“A painting of a dead black boy by a white artist.” This is British artist Hannah Black‘s description of Dana Schutz’s Open Casket, a painting included in the 2017 Whitney Biennial and one that Black has urged be destroyed. The ‘dead black boy’ is Emmett Till, a fourteen-year-old who was lynched in Mississippi in 1955, and whose body, though brutalized and badly decomposed, was, at his mother’s request, laid in an open casket for the duration of a four-day public viewing. The description is a striking one. To some it will seem accusing and reductive, as though describing a painting with no artistic qualities, necessarily missing the point. To others, perhaps, it will seem frank and revealing, a description of a painting that reduces it to essentials, making the point.
In part, the issue turns on what Schutz’s relationship is to the gesture performed by Mamie Till Mobley, Emmett Till’s mother, and to the iconography associated with it, including the photographs of his body in casket that were published following his funeral and which played an important role in catalyzing the civil rights movement. Is Schutz, as some have claimed, attempting to reproduce Mobley’s gesture and, in that case, what would her failure to reproduce it mean? Would she, as implied by the protest staged before the painting, have made a spectacle of “black death,” an accusation deliberately resonant with associations to the tradition of lynching?
Schutz has said, in her defense, that her engagement with Till was “through empathy with his mother.” How, though, do we understand this defense in relation to the work? George Baker, an art historian, rejects the call for the painting’s destruction as authoritarian but, equally, rejects this defense, claiming that Open Casket reveals how naïve this conception of empathy must be: the work attempts, in particular, to collapse the distance between the artist’s “body” of work, abstract and suited to disfiguration, and Emmett Till’s own body, which was also rendered abstract through racial violence, also disfigured. The result, we are told, is an exercise in narcissism, bordering on the sinister.
This is, in my view, a profound misunderstanding of this defense and of the work. Schutz describes her empathy as being directed to Mobley, not Till, and she describes this connection as constituting a point of entry for the work, making it possible to engage Till, his death, its legacy, and its continuing relevance in a sustained and personal way. Regarding her connection to Mobley she says:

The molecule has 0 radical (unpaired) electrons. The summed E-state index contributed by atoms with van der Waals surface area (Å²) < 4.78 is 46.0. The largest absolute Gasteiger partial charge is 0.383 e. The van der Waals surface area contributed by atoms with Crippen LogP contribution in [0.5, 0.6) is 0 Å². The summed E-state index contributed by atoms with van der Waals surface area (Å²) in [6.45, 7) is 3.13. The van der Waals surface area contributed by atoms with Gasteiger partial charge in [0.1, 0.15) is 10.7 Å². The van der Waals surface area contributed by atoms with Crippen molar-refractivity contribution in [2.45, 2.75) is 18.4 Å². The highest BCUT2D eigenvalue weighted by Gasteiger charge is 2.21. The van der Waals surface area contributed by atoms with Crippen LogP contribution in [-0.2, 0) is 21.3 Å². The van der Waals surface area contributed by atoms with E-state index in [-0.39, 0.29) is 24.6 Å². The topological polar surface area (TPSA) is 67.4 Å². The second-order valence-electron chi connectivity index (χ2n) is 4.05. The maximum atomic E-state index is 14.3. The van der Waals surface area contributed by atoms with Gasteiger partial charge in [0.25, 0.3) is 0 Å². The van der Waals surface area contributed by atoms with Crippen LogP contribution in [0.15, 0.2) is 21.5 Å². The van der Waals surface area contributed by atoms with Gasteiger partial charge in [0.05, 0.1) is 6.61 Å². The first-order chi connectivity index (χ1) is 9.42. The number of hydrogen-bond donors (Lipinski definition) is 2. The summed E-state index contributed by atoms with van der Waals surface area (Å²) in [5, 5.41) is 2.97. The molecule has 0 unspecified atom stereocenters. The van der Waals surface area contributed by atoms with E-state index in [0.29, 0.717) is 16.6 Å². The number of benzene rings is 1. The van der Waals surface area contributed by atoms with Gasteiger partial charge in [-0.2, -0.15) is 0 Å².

I don’t know what it is like to be black in America but I do know what it is like to be a mother. Emmett was Mamie Till’s only son. The thought of anything happening to your child is beyond comprehension. Their pain is your pain.
Schutz is not crediting herself in this passage (‘My being a mother gives me the right…’), but rather crediting Mobley; she is expressing her conviction, staked on her experience as a mother, that Mobley’s exhibition of the body of her son was performed as a mother, that his body, though brutalized, was also the loved body of her son. It affirms and expresses Schutz’s reliance on the possibility of looking at this body without seeing only the violence done to it. If violence is all that one sees, then perhaps there is only spectacle. Perhaps that would answer the question, “What does it mean to look without having to look away?”
There are, however, those who have wondered why, if Schutz empathizes with Mobley, she takes the body of Emmett Till as her (presumed) subject. This criticism presupposes too crude a conception of empathy and its role in the creative process unless it is seen, as I think it should be, against a deep suspicion of Schutz’s claim to empathy. “What is the interest in looking at this body?” it seems really to say. But this suspicion cannot run so deep without risking distorting the significance of Mobley’s act. Her motherhood was not disconnected from the presentation of the body or from the act of witnessing it. The suspicion directed toward Schutz cannot be so deep without being transferred to Till, as if his body is so ravaged by violence that it cannot hold meaning, as if it is not a mourned body but a motherless one.